Eye Witness To A Battle
By Terry D. Janes
This website has served to educate and entertain the public about the history of “Patton’s Troubleshooters”. Every now and then, a new tidbit of knowledge on this subject comes across my desk. Recently, a citizen of Grossenritte, Germany contacted me regarding an incident described to him by his father.
This German resident was born in 1961, long after World War Two. During the war, his father was a child, too young to be drafted into Germany’s military. On April 2, 1945 the villagers of Grossenritte got word that an attack upon their village by American forces was immenent. They sought shelter in a nearby forest. The only defenders were German Luftwaffe soldiers from an anti-aircraft "flak" battery, likely from either the 21st or 22nd Flak Division. The German soldiers placed their anti-aircraft guns in the road, lowered the barrels, and prepared to meet the American attack with anti-aircraft weapons as direct-fire artillery. From his vantage point hidden in the nearby forest, his father saw American tanks coming down the road at 4:40pm. These were Shermans from 2nd Platoon, Company “B”, 702nd Tank Battalion “Red Devils”, commanded by Lt. Harold “Slim” Rives. The German soldiers opened fire, forcing the tankers to withdraw. Calling in artillery support from the 80th Infantry Division’s guns, the tankers waited until the German flak guns were silenced. The German flak crews had destroyed their own guns to prevent them from falling into enemy hands, then raised their hands to surrender to the Americans. The 2nd Battalion, 318th Infantry Regiment at 10:50pm were attacking Grossenritte and at 11:40pm were reported in the town.
He adds; “Yesterday, I talked with my dad about this event. He could not tell me any new facts, except that the flak battery had around 12 heavy guns (88 mm and 105 mm) and some smaller quadruplet guns for closer range. The battery location was between Grossenritte and Besse. He remembers also, that the battery soldiers came in the night before the battle to the farmers where they had taken their horses. With the horses, they pulled several guns from the battery field to the road, to use it against the tanks. In WWII, this area was heavily damaged by British and American bombers. In 1943 and 1944 more than 10,000 civilians were killed after several bomber attacks of the city of Kassel. [Editor’s note: The primary target of these bombings was the Tiger tank factory.] 70% of this city was damaged or burned down. The first bombs to hit the area were in 1940. One bomb hit the center of Kassel, the other hit the small village Grifte.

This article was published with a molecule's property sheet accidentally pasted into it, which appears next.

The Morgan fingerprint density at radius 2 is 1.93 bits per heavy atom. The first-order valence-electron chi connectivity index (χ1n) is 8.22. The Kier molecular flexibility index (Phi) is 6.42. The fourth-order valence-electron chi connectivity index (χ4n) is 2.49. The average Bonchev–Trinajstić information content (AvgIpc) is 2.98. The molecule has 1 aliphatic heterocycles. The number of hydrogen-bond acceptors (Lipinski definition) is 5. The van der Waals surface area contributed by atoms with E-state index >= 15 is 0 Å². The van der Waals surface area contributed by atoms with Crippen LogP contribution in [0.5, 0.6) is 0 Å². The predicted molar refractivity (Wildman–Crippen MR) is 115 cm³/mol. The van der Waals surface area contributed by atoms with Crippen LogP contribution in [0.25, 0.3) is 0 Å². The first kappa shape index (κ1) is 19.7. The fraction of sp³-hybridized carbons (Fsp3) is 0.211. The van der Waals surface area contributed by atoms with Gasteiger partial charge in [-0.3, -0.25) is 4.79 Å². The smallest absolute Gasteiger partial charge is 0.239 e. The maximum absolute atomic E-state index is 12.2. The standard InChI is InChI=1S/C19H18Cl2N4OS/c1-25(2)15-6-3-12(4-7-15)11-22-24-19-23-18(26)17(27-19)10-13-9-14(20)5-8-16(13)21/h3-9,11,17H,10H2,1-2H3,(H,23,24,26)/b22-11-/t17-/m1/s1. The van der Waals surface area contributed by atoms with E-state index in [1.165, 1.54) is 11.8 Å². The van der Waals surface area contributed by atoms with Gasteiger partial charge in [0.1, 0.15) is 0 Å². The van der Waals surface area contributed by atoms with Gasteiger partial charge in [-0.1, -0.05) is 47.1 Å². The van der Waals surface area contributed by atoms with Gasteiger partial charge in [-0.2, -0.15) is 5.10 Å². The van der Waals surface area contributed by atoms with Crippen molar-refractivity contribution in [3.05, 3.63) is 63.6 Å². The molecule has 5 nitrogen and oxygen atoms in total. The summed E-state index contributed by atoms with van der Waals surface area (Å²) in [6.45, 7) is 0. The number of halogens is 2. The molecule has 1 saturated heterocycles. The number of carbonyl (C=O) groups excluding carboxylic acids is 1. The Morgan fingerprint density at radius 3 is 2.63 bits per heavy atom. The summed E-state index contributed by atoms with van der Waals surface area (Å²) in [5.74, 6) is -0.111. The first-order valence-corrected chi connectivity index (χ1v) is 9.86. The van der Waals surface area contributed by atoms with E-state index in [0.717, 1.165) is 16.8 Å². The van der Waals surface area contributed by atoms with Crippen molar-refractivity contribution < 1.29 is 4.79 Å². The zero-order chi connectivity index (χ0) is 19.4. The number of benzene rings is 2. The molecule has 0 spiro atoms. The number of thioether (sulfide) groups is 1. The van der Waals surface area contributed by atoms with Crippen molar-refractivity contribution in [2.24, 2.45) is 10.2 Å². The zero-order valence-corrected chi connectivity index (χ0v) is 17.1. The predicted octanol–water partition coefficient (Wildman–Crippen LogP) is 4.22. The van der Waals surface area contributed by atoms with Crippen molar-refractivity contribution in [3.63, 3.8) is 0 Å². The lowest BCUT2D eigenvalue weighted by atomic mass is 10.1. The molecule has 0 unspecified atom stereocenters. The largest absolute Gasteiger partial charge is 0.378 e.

German Luftwaffe Anti-Aircraft Crew
August 28, 1942: Bombers hit Kassel. Grossenritte was also damaged. 70-80 fire-bombs and 4 bombs hit the village.
October 22, 1943: Heavy bomber attack of Kassel. The town was devastated by fire-bombs, bombs and air-mines. Between Grossenritte and the neighboring village Elgershausen, bombers dropped bombs and fire-bombs, but they landed on the fields.
April 19, 1944: Bombers attacked a factory for fighter plane engines nearby. The flak batteries around that area could not stop the attack.
April 22, 1944: A German fighter plane fought several Allied fighter planes. The German plane was shot down near Besse. The pilot was dead.
September 13, 1944: A bomber was shot down by the flak batteries in Grossenritte. The bomber crashed in a forest near Besse. Three men of the crew were rescued, five were dead. Of this incident, he writes, “I asked my dad if he remembered something about the bomber which was shot down September 13, 1944. He told me, that one engine of the plane and the plane itself were damaged and it was flying very low and slowly. Residents of our village and my dad came to see what happened there, because the low flying bomber and all the flack guns were very loud. He said, that every gun from the flack batteries opened fire of this bomber. The plane lost several parts and crashed into the forest of Besse, 5 Kilometers away. The residents from the villages around the crash area ran to the wreck and rescued some of the crewmembers. My dad told me, that residents from Großenritte ran to the area where the bomber hit the ground. The wreck was laying there for some years afterward.” RAF records do not record any raids on Kassel for this date, so speculation is that this downed bomber was American.